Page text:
As a writer, I depend upon a range of tools and skills to make a living. Some of those tools are pragmatic and easy to understand: phonics, spelling, vocabulary, sentence structure, typing, research, accuracy, deadlines. I say these are easy to understand because if I goof them up, people can tell.
Other tools and skills are a little more murky and difficult to explain, but I’m working on them—blogging, tweeting, friending, search engine optimization. I once held that my struggles here were “generational” in nature, but then I saw how my colleague, Charlene, knows this stuff cold and runs circles around me.
But of all the tools and skills I depend upon, there are two that I have yet to explain effectively. The first is what an artist might call inspiration, an architect a concept, or a writer his muse. It’s the creative moment when one of them realizes, “Hey, I might have something here,” or “here’s an idea that I can work with.”
The second is the skill—or maybe the magic—that enables the artist, architect, or writer to capture, translate, and share the idea in a way that touches the lives of others. For me, it’s an ability to think/type/express what I’m thinking on paper—very comfortably, conversationally, and sometimes even colorfully. When I’m at that magic place, all those other skills just fall into the background. I’m thinking right onto the page—talking to you, imagining what’s on your mind, trying to touch you with what I’m saying. Of course, some days are better than others; some pieces work better than others.
A few weeks ago, I had the experience of seeing my skills in light of those exhibited by the designers, architects, and judges involved in this year’s Design for Health and Human Services Showcase. And, I realized that although they are in essentially the same business—creating things that touch the lives of others—the tools they use are far more complex, interactive, and symbolic than mine. I share mental constructs with you—facts, ideas, emotions—directly through words, but they not only must identify and describe these constructs, but also, through a long process, gain permission to execute and “evoke” them in preliminary designs and finished structures.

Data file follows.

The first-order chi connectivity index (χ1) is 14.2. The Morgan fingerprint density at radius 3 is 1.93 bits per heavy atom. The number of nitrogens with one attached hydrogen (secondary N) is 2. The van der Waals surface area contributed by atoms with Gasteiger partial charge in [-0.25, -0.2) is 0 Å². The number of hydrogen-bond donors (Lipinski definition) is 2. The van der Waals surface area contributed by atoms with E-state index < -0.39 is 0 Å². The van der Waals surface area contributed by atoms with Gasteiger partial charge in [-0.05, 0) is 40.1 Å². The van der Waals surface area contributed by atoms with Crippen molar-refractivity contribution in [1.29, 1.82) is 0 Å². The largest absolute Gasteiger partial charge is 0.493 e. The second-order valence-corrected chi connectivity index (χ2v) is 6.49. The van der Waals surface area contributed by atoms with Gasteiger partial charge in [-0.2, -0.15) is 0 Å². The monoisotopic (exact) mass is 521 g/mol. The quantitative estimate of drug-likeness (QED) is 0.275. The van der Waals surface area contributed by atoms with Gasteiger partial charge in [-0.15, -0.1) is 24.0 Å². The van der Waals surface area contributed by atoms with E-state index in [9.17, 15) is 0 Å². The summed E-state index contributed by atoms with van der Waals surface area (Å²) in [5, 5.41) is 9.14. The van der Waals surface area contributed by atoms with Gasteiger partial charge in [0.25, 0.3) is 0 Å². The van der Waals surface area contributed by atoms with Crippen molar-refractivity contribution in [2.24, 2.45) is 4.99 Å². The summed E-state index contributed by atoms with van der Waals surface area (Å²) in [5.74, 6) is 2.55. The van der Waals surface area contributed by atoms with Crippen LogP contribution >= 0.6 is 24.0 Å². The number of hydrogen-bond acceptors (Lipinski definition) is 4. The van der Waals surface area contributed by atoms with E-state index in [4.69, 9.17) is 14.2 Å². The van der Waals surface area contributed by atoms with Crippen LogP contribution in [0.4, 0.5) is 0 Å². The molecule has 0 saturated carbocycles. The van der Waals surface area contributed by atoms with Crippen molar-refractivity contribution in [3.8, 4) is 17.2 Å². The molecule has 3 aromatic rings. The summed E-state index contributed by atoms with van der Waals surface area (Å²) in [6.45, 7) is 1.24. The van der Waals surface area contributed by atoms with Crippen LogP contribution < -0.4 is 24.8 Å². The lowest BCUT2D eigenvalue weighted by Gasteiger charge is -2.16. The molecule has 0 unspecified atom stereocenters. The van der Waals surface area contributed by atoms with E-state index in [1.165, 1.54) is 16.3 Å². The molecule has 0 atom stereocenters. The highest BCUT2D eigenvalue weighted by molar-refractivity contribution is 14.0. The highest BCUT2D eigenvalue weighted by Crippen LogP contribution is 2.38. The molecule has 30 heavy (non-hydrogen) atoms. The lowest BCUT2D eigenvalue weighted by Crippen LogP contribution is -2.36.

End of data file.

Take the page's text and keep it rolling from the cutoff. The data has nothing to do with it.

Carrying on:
The complexity and expense of all this design “magic” is nothing new to our Showcase participants and judges, of course, but sorting through all of it with them was a revelation for me. I learned that, although Showcase judges chose to honor certain projects with Citations of Merit or Honorable Mentions, all of these projects honor the great care, effort, and concern of the people who moved them from imagination to reality. And, even more, each of these concepts and structures honors the lives and human potential of the caregivers who work in them and the individuals who find treatment and hope within their walls.
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Perhaps there’s no better place than our annual Design Showcase issue to highlight and briefly explain a design change of our own. You’ll note a new BEHAVIORAL HEALTHCARE logo on our cover and contents page, along with a new tagline. We’re making this change for two reasons.
First, we believe that the new logo clearly demonstrates the complementary relationship that exists between Behavioral Healthcare and our sister publication, Addiction Professional, for the advertisers whose support brings both of these publications to you at no cost.
Second, while Behavioral Healthcare has been proud to be “THE PRACTICAL RESOURCE FOR THE FIELD’S LEADERS,” we felt that our new tagline, “THE BUSINESS OF TREATMENT AND RECOVERY,” better captures the evolution of our audience and our field.
The new tagline evokes the heart of our audience—executives, managers, leaders, and aspiring leaders in non-profit, for-profit, academic, research, and governmental organizations that serve behavioral health. It recognizes that you operate increasingly complex behavioral health treatment businesses and organizations that create, develop, and demand the latest knowledge, processes, and technologies available.
And, it appreciates that all of you serve a vital and heartfelt mission—creating and sustaining the hope of recovery.